Jimmy Carter photo

Denver, Colorado Remarks at a Meeting With Environmental, Community, and Governmental Leaders.

May 04, 1978

Senator Haskell, Senator Hart, Governor Dick Lamm, Representatives the Wirth and Pat Schroeder, Mayor McNichols, ladies and gentlemen:

Yesterday when I arrived for Sun Day, it was raining. This morning when I'm going to talk about the smog— [laughter] —in Denver, you have beautiful skies.

I think this illustrates what careful planning can do. And I have had my heart warmed with the welcome here, and it is a wonderful thing for me to come back to your beautiful State and a beautiful city.

During the past decades, Americans have become dramatically more aware of two momentous problems, the problem of the environment and the problem of energy. It's no accident that these two great issues have become prominent at almost exactly the same time, for the use and abuse of energy has led to many of the injuries to the air, to the land, and to water.

Our growing consciousness of the environment has helped us to understand that we must develop and use energy far more carefully than we've ever done before. Today I'm pleased to announce two important initiatives that will help us to live at peace with our environmental needs and also our energy needs—the Denver Air Project, which I'll outline in a few minutes, and our new, 5-year proposal for inland energy impact assistance.

Not long ago in Denver, you could almost always see the mountains in the distance and you could almost always draw a deep breath of air with pleasure and safety. But today, a brown cloud of dangerous pollution frequently hides the mountains and invades the lungs of the people of this city.

Because of the great resources of the Rocky Mountain Plains Region—energy, mineral, agricultural, recreational—Denver has been growing at a rate two and a half times greater than that of the average American community.

By the year 2000, if present growth continues, you will, in Denver, add another Washington, D.C. Car use here, automobiles, has grown even faster than that. In fact, Denver has more cars per capita than any other metropolitan area in the United States, perhaps the world.

The result has been financial prosperity and also problems. Denver has the worst carbon monoxide problem in the whole Nation, three times worse than national health and safety standards permit. And other pollutants—hydrocarbons, sulfur oxides, particulates—endanger the air of your beautiful community.

The Denver Air Project will greatly improve the coordination, for the first time in the history of our country, of 25 different Federal activities that relate to air pollution in the metropolitan area. This has never been attempted before. The project will make an additional $15 million available for such activities as transit-related construction, van pool projects, free off-peak bus service, electric car use, and efforts to prevent tampering with antipollution devices on automobiles.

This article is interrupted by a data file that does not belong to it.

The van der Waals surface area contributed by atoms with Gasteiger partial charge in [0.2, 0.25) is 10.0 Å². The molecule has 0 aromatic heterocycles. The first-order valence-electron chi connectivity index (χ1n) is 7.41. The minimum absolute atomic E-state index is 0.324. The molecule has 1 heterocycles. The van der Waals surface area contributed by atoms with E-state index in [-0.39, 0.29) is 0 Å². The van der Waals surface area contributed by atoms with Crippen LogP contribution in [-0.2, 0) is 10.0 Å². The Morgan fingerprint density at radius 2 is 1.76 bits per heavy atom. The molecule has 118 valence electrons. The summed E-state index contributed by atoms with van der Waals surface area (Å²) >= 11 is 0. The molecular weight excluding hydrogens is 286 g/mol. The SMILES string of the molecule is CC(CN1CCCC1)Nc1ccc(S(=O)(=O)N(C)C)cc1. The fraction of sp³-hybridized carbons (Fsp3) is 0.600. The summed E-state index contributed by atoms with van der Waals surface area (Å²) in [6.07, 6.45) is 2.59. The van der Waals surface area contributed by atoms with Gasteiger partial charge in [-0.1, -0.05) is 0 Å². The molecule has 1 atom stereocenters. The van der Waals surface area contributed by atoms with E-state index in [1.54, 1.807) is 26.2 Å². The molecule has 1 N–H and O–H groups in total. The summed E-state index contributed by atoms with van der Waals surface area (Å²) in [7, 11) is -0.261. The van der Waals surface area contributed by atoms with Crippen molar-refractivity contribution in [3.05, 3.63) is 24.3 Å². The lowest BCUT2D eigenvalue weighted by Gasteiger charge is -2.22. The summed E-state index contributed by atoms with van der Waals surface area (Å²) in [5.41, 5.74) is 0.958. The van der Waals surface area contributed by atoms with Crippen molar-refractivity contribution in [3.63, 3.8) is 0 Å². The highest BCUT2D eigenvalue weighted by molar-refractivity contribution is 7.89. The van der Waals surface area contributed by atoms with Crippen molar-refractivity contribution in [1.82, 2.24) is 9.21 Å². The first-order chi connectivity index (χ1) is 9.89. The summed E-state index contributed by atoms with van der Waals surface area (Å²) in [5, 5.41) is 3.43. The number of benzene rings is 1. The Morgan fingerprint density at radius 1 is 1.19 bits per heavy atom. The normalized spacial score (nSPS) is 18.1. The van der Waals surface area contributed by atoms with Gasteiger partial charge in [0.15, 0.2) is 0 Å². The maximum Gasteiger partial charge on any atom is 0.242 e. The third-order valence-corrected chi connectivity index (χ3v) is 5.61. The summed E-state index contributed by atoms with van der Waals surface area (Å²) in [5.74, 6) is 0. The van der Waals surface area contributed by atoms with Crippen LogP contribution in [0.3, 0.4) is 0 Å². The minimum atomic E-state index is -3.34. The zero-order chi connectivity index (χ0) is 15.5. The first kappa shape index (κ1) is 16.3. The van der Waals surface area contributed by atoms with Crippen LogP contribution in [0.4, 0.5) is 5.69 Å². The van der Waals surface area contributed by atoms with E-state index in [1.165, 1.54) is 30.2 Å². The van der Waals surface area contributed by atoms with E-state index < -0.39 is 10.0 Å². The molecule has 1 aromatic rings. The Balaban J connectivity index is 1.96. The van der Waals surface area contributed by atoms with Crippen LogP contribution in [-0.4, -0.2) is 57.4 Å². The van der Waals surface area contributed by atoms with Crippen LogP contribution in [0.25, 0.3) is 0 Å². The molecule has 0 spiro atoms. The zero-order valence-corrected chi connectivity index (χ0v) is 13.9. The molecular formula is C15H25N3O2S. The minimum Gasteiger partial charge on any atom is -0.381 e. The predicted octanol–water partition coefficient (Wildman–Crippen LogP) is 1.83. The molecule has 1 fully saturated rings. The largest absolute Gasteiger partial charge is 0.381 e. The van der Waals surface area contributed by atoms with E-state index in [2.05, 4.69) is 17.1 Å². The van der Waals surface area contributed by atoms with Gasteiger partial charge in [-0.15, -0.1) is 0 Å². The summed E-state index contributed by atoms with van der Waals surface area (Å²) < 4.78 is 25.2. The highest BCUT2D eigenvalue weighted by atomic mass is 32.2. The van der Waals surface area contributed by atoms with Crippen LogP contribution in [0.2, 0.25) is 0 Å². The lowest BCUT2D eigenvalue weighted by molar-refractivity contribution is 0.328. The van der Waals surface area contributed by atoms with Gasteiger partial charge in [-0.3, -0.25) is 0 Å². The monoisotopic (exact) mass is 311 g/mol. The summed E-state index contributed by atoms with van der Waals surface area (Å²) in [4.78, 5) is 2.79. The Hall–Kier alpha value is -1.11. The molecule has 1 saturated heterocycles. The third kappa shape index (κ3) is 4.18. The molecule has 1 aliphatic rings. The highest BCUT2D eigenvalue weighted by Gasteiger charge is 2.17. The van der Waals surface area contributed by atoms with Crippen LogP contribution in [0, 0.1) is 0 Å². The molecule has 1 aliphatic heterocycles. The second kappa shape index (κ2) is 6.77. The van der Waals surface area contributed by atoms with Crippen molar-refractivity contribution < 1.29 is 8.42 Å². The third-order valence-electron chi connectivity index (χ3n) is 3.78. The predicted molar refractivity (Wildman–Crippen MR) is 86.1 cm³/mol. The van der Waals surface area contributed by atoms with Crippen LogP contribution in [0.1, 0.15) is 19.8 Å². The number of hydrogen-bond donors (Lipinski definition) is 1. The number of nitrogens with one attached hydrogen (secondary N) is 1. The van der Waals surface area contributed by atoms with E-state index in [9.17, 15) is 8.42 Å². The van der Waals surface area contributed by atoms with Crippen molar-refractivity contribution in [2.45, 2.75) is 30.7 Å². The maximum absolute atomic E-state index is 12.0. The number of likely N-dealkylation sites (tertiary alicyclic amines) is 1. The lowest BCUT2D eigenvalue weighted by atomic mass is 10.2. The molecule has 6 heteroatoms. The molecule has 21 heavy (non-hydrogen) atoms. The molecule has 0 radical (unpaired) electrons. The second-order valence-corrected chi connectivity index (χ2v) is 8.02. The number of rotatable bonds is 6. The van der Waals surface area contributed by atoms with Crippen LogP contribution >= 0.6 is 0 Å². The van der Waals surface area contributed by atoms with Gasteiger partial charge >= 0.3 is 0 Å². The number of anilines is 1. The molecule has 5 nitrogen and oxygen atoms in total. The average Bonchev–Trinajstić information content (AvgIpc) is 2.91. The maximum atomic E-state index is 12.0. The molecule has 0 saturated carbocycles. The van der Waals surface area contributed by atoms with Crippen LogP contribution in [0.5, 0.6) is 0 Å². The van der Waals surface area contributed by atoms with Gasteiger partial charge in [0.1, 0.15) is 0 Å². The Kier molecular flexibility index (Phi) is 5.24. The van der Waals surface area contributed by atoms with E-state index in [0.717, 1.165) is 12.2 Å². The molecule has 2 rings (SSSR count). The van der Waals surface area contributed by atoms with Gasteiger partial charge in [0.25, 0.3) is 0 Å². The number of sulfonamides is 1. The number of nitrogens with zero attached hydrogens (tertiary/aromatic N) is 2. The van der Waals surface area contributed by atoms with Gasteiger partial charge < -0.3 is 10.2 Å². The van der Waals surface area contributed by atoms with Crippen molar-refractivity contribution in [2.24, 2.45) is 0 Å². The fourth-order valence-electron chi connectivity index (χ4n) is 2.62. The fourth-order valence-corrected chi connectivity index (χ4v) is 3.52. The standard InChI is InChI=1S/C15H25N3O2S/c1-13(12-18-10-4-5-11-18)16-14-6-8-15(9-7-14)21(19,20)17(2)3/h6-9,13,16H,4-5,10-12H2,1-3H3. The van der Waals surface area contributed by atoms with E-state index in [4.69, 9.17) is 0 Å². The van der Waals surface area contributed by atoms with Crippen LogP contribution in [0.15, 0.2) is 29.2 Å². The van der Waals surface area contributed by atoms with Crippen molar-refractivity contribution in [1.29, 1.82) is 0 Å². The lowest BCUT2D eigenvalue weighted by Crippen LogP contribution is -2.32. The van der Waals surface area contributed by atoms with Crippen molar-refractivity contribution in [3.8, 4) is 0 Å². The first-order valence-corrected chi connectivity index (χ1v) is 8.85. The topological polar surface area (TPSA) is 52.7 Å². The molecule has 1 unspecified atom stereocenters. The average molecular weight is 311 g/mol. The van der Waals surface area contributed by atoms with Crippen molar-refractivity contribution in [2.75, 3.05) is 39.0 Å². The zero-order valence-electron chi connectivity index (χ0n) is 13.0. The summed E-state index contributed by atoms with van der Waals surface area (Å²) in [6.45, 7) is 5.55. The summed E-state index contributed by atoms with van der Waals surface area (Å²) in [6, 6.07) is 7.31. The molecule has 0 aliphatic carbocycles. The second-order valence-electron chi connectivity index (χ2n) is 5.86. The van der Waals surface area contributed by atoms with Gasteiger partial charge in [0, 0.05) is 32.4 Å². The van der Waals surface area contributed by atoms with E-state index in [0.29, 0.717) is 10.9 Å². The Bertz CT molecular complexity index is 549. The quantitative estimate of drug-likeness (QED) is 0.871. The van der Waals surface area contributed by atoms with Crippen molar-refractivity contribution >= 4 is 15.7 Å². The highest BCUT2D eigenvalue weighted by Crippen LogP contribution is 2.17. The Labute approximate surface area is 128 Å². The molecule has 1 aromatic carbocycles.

Up to $42 million may be made available as this project develops if it is successful, and I expect it to be successful.

In addition, a separate $16 million urban mass transit grant from the Department of Transportation will also go to improve bus service here in Denver.

I believe that we can deal with this problem not through heavy-handed government prohibitions, but rather through a positive demonstration of how Federal, State, and local resources and, of course, those of the private sector as well, can be brought to bear in a coordinated way.

The Federal Regional Council, under Betty Miller, has done an unprecedented job in bringing together all these forces in a common effort, working very closely with Alan Merson of the Environmental Protection Agency.

Denver's pollution problem is decentralized. It's not caused by a few large pollution-spouting factories or industrial plants, but it's caused by hundreds of thousands of individual vehicles. That means that everyone must help to deal with the problems. And I'm confident that the people of Denver will respond with support for the efforts that will be launched or enhanced through the Denver Air Project.

This morning I looked at a pledge card that's now being distributed among the people of Denver, asking individual citizens to promise to ride the bus, to ride a bicycle, to walk to work, to share a car, to have their air pollution devices carefully adjusted, to have special devices installed for the high altitude combustion required of automobile engines here, quite often built for a much denser atmosphere.